- Completely standalone, meaning no mobile phone required, and hopefully less reported incidents of overheating that has marred some Gear VRs
- Internal speakers, which should theoretically be better than if you just use the mobile phone’s audio in a Gear VR or standard iOS/Android headset
- Price — lower total cost of ownership than Gear VR/Daydream, and also Rift or Vive
- 3 Degrees of Freedom vs. the 6 DoF you get with Vive/Rift; most of our users don’t create media for 6 DoF, so this shouldn’t be too big of an issue
- Requires WiFi access for streaming
Who Should Buy the Oculus Go?
Virtual Reality is made for two audiences: consumers and professionals. InstaVR users create VR experiences for both audiences. And Oculus Go looks like it could potentially be a crossover hit with both groups — because of its mobility, specs, and price point. This is great for InstaVR authors… the more Oculus Go headsets in use, the more eyeballs on your InstaVR-created applications!
Below we’ll cover a few best use cases for Oculus Go. This is just a small sampling though. We truly believe Oculus Go will have broad appeal.
Training – Training apps are probably the most popular enterprise use case for VR. One limitation has been on number of users that can be trained at a time though. For a great, immersive user experience, the employee would need an Oculus Rift, HTC Vive, or Samsung Gear VR. But those headsets are relatively more expensive on a per unit basis. With the Oculus Go, given its strong display specs and Gear VR-level Field of View, you can purchase more headsets for more employees at a reasonable investment. And concentrate your real investment on churning out great training experiences using InstaVR.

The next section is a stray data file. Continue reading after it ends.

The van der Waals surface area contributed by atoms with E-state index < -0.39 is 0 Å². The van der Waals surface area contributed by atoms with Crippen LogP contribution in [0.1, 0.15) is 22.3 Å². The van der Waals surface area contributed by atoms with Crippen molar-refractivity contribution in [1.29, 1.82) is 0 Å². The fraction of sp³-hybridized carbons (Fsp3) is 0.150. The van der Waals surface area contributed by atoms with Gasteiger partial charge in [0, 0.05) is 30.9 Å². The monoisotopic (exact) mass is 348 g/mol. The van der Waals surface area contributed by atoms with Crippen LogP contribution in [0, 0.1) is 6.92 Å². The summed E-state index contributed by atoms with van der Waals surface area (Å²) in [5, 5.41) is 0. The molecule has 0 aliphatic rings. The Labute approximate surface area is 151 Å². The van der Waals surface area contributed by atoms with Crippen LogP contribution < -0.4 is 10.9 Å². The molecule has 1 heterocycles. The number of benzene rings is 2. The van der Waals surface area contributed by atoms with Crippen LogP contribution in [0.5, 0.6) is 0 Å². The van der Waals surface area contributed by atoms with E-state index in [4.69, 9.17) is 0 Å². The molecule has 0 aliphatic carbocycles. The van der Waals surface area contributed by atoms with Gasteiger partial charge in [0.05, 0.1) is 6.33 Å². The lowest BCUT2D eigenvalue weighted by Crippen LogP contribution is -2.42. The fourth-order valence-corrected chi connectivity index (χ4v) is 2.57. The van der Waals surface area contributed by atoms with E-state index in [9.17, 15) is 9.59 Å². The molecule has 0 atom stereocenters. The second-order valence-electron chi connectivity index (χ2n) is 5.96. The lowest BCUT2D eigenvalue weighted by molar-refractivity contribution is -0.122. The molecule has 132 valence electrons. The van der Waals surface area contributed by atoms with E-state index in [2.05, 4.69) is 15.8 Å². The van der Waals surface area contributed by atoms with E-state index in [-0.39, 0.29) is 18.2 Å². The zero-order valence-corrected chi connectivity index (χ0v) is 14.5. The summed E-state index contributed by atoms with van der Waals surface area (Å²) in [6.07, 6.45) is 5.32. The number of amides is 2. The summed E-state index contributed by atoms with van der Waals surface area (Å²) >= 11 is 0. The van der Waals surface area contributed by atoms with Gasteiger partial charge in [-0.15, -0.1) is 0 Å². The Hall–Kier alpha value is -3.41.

Travel/Tourism – TUI is one of our favorite customers. It’s worth reading their whole customer success story. They create immersive experiences that lead to tangible upticks in sales of excursions. Just by having Gear VR headsets at resort front desks, they start conversations. But considering the costs, they could have 4x more headsets — multiple ones for each destination — with the Oculus Go, without sacrificing quality. Those same 100+ apps they’ve built on InstaVR for Gear VR can be transferred for use on Oculus Gos.
Sales Presentations – Mobility is key when doing sales presentations. No one wants to lug an HTC Vive or Oculus Rift case with them for a meeting, particularly if they’ll be meeting with multiple people. So when Premise LED uses VR to showcase the improvement by utilizing their lighting solutions, how great would it be to bring 5 Oculus Go headsets to auto dealerships? Functionally, the Oculus Go also has a softer, nicer fit, particularly when compared with something more bulky like the HTC Vive headset.